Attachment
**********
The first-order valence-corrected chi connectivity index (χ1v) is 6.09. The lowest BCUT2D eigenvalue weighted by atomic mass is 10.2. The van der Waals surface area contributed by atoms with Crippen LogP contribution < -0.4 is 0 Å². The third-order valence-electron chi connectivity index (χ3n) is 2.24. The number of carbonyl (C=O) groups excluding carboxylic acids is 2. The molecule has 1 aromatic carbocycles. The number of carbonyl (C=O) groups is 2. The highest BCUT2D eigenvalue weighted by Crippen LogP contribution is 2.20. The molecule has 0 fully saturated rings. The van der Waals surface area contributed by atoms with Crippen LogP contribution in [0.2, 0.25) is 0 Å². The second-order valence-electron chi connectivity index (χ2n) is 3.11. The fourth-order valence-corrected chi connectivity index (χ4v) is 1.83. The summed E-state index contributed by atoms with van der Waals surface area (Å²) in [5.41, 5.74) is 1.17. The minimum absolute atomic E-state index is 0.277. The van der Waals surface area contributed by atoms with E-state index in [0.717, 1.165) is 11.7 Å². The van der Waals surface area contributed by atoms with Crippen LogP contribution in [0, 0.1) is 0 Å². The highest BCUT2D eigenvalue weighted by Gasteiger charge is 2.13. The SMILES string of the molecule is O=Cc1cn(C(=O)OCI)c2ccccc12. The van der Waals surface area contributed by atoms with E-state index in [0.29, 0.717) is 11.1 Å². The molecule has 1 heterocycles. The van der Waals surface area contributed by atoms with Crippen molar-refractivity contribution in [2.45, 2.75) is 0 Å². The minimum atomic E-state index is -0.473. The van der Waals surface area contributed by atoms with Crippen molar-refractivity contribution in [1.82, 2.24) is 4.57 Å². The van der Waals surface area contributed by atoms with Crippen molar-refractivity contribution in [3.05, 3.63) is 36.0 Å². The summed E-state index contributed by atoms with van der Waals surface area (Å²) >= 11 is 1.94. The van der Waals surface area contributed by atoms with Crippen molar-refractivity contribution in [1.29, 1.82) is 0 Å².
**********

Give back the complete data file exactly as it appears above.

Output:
The first-order valence-corrected chi connectivity index (χ1v) is 6.09. The lowest BCUT2D eigenvalue weighted by atomic mass is 10.2. The van der Waals surface area contributed by atoms with Crippen LogP contribution < -0.4 is 0 Å². The third-order valence-electron chi connectivity index (χ3n) is 2.24. The number of carbonyl (C=O) groups excluding carboxylic acids is 2. The molecule has 1 aromatic carbocycles. The number of carbonyl (C=O) groups is 2. The highest BCUT2D eigenvalue weighted by Crippen LogP contribution is 2.20. The molecule has 0 fully saturated rings. The van der Waals surface area contributed by atoms with Crippen LogP contribution in [0.2, 0.25) is 0 Å². The second-order valence-electron chi connectivity index (χ2n) is 3.11. The fourth-order valence-corrected chi connectivity index (χ4v) is 1.83. The summed E-state index contributed by atoms with van der Waals surface area (Å²) in [5.41, 5.74) is 1.17. The minimum absolute atomic E-state index is 0.277. The van der Waals surface area contributed by atoms with E-state index in [0.717, 1.165) is 11.7 Å². The van der Waals surface area contributed by atoms with Crippen LogP contribution in [0, 0.1) is 0 Å². The highest BCUT2D eigenvalue weighted by Gasteiger charge is 2.13. The SMILES string of the molecule is O=Cc1cn(C(=O)OCI)c2ccccc12. The van der Waals surface area contributed by atoms with E-state index in [0.29, 0.717) is 11.1 Å². The molecule has 1 heterocycles. The van der Waals surface area contributed by atoms with Crippen molar-refractivity contribution in [2.45, 2.75) is 0 Å². The minimum atomic E-state index is -0.473. The van der Waals surface area contributed by atoms with Crippen molar-refractivity contribution in [1.82, 2.24) is 4.57 Å². The van der Waals surface area contributed by atoms with Crippen molar-refractivity contribution in [3.05, 3.63) is 36.0 Å². The summed E-state index contributed by atoms with van der Waals surface area (Å²) >= 11 is 1.94. The van der Waals surface area contributed by atoms with Crippen molar-refractivity contribution in [1.29, 1.82) is 0 Å².